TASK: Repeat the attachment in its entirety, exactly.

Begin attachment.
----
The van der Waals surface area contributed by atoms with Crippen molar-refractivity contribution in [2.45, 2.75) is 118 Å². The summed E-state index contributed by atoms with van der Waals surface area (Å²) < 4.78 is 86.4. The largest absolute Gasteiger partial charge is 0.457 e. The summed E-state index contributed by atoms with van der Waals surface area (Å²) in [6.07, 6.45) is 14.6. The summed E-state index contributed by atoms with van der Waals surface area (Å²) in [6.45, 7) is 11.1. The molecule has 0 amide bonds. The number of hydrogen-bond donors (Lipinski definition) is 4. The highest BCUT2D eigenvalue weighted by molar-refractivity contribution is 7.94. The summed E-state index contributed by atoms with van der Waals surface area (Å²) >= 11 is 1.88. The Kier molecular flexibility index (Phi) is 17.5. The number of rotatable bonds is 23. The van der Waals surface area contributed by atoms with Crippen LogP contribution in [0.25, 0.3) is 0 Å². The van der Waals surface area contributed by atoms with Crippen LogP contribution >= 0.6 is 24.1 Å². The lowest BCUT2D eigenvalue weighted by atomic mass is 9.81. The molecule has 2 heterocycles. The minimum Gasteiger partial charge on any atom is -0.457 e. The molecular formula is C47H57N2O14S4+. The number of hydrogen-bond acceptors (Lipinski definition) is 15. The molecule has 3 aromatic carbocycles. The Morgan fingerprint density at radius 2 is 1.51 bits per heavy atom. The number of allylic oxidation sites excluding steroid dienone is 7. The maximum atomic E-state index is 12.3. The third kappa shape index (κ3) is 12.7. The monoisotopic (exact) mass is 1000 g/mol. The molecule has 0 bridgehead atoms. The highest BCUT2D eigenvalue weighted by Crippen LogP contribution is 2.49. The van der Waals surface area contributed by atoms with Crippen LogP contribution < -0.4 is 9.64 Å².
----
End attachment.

The van der Waals surface area contributed by atoms with Crippen molar-refractivity contribution in [2.45, 2.75) is 118 Å². The summed E-state index contributed by atoms with van der Waals surface area (Å²) < 4.78 is 86.4. The largest absolute Gasteiger partial charge is 0.457 e. The summed E-state index contributed by atoms with van der Waals surface area (Å²) in [6.07, 6.45) is 14.6. The summed E-state index contributed by atoms with van der Waals surface area (Å²) in [6.45, 7) is 11.1. The molecule has 0 amide bonds. The number of hydrogen-bond donors (Lipinski definition) is 4. The highest BCUT2D eigenvalue weighted by molar-refractivity contribution is 7.94. The summed E-state index contributed by atoms with van der Waals surface area (Å²) >= 11 is 1.88. The Kier molecular flexibility index (Phi) is 17.5. The number of rotatable bonds is 23. The van der Waals surface area contributed by atoms with Crippen LogP contribution in [0.25, 0.3) is 0 Å². The van der Waals surface area contributed by atoms with Crippen LogP contribution >= 0.6 is 24.1 Å². The lowest BCUT2D eigenvalue weighted by atomic mass is 9.81. The molecule has 2 heterocycles. The minimum Gasteiger partial charge on any atom is -0.457 e. The molecular formula is C47H57N2O14S4+. The number of hydrogen-bond acceptors (Lipinski definition) is 15. The molecule has 3 aromatic carbocycles. The Morgan fingerprint density at radius 2 is 1.51 bits per heavy atom. The number of allylic oxidation sites excluding steroid dienone is 7. The maximum atomic E-state index is 12.3. The third kappa shape index (κ3) is 12.7. The monoisotopic (exact) mass is 1000 g/mol. The molecule has 0 bridgehead atoms. The highest BCUT2D eigenvalue weighted by Crippen LogP contribution is 2.49. The van der Waals surface area contributed by atoms with Crippen LogP contribution < -0.4 is 9.64 Å².